George Frideric Handel
Explained using the 5-4-3-2-1 Method
Duration: 120–150 Minutes
Time of Creation: Summer 1741
World Premiere: April 13, 1742 (Dublin)
Table of Contents
Handel's Messiah in 5 Sentences
Actually, George Frideric Handel had not wanted to write his oratorio Messiah: The composer was so depressed by the failures of his operas “Imeneo” and “Deidamia” that he didn’t actually want to do anything during the 1741/42 season (he could afford to). But then the opportunity arose to participate in a concert series in Dublin, and Handel was persuaded by his librettist Charles Jennens to compose Messiah. Handel, who was basically a fast writer, composed the nearly two-and-a-half-hour work in 24 days (using earlier works, as Bach had done time and again). The first performance in Dublin was successful; in London, the work was initially received coolly, but from 1750 an annual performance tradition was established.
4 Highlights from Handel's Messiah
Highlight 1: Orchestral Prelude
The orchestral prelude of Handel’s Messiah consists of two parts: The first is slow, the second is fast. The orchestral prelude is thus a French Overture (very popular in Baroque music):
Highlight 2: For unto us a Child is born
Handel’s Messiah is, of course, best known for its phenomenal choral numbers. An example of this is “For unto us a Child is born…”
Highlight 3: Hallelujah!
…and of course the chorus number of all chorus numbers. I’m sure you already thought of the famous “Hallelujah!” when you read the title of this work presentation 😉 This famous piece closes the second part of Handel’s Messiah:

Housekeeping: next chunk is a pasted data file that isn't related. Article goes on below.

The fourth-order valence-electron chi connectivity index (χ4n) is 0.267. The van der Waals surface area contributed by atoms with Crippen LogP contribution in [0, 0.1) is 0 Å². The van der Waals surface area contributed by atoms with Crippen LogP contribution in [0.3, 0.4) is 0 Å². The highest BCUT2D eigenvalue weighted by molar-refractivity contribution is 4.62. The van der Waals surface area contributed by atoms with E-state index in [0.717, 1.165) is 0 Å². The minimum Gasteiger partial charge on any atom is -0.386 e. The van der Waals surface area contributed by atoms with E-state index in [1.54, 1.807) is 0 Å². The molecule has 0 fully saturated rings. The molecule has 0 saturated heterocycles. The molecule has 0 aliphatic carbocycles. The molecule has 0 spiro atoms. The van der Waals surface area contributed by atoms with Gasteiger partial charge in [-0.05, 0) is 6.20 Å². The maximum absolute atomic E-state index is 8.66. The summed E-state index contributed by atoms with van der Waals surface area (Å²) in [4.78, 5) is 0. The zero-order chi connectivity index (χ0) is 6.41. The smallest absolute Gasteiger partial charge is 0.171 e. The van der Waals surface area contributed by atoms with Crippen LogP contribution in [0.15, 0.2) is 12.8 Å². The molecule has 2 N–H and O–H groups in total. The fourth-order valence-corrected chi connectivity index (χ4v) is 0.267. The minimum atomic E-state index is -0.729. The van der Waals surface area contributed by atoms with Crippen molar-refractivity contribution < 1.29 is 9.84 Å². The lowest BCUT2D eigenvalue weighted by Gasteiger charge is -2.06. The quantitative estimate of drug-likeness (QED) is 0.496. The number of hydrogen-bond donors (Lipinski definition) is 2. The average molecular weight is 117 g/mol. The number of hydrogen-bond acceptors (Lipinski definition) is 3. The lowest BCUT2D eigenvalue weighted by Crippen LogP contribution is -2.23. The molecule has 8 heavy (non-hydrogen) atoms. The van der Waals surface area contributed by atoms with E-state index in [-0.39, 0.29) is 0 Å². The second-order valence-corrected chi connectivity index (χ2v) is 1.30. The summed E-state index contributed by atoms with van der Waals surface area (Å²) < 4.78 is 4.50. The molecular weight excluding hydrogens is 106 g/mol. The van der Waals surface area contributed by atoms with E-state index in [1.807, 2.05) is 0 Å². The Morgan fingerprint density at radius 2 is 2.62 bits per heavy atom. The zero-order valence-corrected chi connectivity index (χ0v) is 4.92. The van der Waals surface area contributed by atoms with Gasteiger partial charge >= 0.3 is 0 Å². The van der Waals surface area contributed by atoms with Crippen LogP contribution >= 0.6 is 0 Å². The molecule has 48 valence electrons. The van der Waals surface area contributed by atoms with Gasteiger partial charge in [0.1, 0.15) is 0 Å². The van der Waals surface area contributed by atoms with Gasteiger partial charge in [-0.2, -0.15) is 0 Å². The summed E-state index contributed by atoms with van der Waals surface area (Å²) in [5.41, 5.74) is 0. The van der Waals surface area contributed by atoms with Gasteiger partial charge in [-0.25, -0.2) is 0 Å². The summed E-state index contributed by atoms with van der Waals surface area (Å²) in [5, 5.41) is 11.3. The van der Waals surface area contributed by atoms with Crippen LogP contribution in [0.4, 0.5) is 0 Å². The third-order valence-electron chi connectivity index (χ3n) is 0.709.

Highlight 4: Worthy is the Lamb + Amen (Final Fugue)
With “Worthy is the Lamb” the choir glorifies the sacrificial lamb at the very end of Messiah. This number alone is remarkable in its heightening effect (use of timpani and trumpets at 2:11:47). But then – but then…
…it sends a cold shiver down my spine every time. That final fugue (2:12:40)! It consists only of the word “Amen” and is a dramaturgical masterpiece. Especially this PAUSE shortly before the end (2:16:10) is simply UNBELIEVABLE. The standing ovation, which can also be seen in the video used here, is almost “composed” by Handel:
3 Questions and Answers about Handel's Messiah
Question 1: What is the content of Messiah?
Handel’s Messiah consists of three parts: The first part begins with the waiting for the arrival of the Messiah and ends with Christ’s birth. The second part focuses on the Passion of Christ and ends with the Resurrection. In the third part, the “idea of redemption” is consolidated.
Question 2: Under what circumstances did Handel write the Messiah?
The working period on the Messiah was a time of failure for Handel: his last operas proved to be “flops”, empty concert halls and public ridicule caused the composer a lot of trouble.
Question 3: Where did Handel compose the Messiah?
Handel composed the Messiah in London, where other well-known works of his (for example, the Water Music) were also performed.
2 Recommended Recordings of Handel's Messiah
Recording 1: Choir of The Queen's College, Academy of Ancient Music, Rowan Pierce, Esther Brazil, Ted Blac, Ashley Riches, Owen Rees (live, 2021)
Handel’s Messiah is a very popular piece in Great Britain – no wonder, considering how old and rich the British choral tradition is. Accordingly, Messiah is performed there frequently, and the excellent British choirs always provide fantastic performances. One of these is by the Choir of The Queen’s College and the Academy of Ancient Music:
Recording 2: Sydney Philharmonia Choirs and Christmas Choir, Sydney Philharmonia Orchestra, Celeste Lazarenko, Nicholas Tolputt, Andrew Goodwin, Christopher Richardson, Brett Weymark (live, 2019)
The big choral numbers in Handel’s Messiah naturally cry out for a properly large-scale performance. The Sydney Philharmonia Choirs show just how effective that can be in their performance of Handel’s masterpiece with 600 chorus members (!) at the famed Sydney Opera House: